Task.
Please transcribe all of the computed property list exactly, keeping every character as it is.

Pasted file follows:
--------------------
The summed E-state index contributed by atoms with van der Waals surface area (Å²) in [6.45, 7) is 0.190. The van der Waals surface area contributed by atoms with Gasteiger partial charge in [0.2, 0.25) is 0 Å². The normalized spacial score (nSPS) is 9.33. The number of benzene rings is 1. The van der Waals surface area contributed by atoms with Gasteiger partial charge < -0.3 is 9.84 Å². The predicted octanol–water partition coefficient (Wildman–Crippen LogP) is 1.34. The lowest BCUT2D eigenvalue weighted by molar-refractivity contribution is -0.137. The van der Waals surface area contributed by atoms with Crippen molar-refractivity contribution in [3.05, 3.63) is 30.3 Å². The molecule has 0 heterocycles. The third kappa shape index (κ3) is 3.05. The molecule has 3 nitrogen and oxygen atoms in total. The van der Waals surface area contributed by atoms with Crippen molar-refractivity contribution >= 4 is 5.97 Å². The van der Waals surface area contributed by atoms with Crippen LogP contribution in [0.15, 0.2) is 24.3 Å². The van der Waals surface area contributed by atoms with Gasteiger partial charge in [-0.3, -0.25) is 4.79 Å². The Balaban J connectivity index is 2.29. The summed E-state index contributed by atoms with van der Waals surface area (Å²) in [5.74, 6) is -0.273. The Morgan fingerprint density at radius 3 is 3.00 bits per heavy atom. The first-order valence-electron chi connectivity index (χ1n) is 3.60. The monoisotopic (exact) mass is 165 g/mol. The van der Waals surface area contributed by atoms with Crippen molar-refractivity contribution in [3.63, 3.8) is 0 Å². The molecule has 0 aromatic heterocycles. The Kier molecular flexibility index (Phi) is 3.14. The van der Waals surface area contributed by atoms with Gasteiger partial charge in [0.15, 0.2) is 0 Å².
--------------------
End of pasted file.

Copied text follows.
The summed E-state index contributed by atoms with van der Waals surface area (Å²) in [6.45, 7) is 0.190. The van der Waals surface area contributed by atoms with Gasteiger partial charge in [0.2, 0.25) is 0 Å². The normalized spacial score (nSPS) is 9.33. The number of benzene rings is 1. The van der Waals surface area contributed by atoms with Gasteiger partial charge < -0.3 is 9.84 Å². The predicted octanol–water partition coefficient (Wildman–Crippen LogP) is 1.34. The lowest BCUT2D eigenvalue weighted by molar-refractivity contribution is -0.137. The van der Waals surface area contributed by atoms with Crippen molar-refractivity contribution in [3.05, 3.63) is 30.3 Å². The molecule has 0 heterocycles. The third kappa shape index (κ3) is 3.05. The molecule has 3 nitrogen and oxygen atoms in total. The van der Waals surface area contributed by atoms with Crippen molar-refractivity contribution >= 4 is 5.97 Å². The van der Waals surface area contributed by atoms with Crippen LogP contribution in [0.15, 0.2) is 24.3 Å². The van der Waals surface area contributed by atoms with Gasteiger partial charge in [-0.3, -0.25) is 4.79 Å². The Balaban J connectivity index is 2.29. The summed E-state index contributed by atoms with van der Waals surface area (Å²) in [5.74, 6) is -0.273. The Morgan fingerprint density at radius 3 is 3.00 bits per heavy atom. The first-order valence-electron chi connectivity index (χ1n) is 3.60. The monoisotopic (exact) mass is 165 g/mol. The van der Waals surface area contributed by atoms with Crippen molar-refractivity contribution in [3.63, 3.8) is 0 Å². The molecule has 0 aromatic heterocycles. The Kier molecular flexibility index (Phi) is 3.14. The van der Waals surface area contributed by atoms with Gasteiger partial charge in [0.15, 0.2) is 0 Å².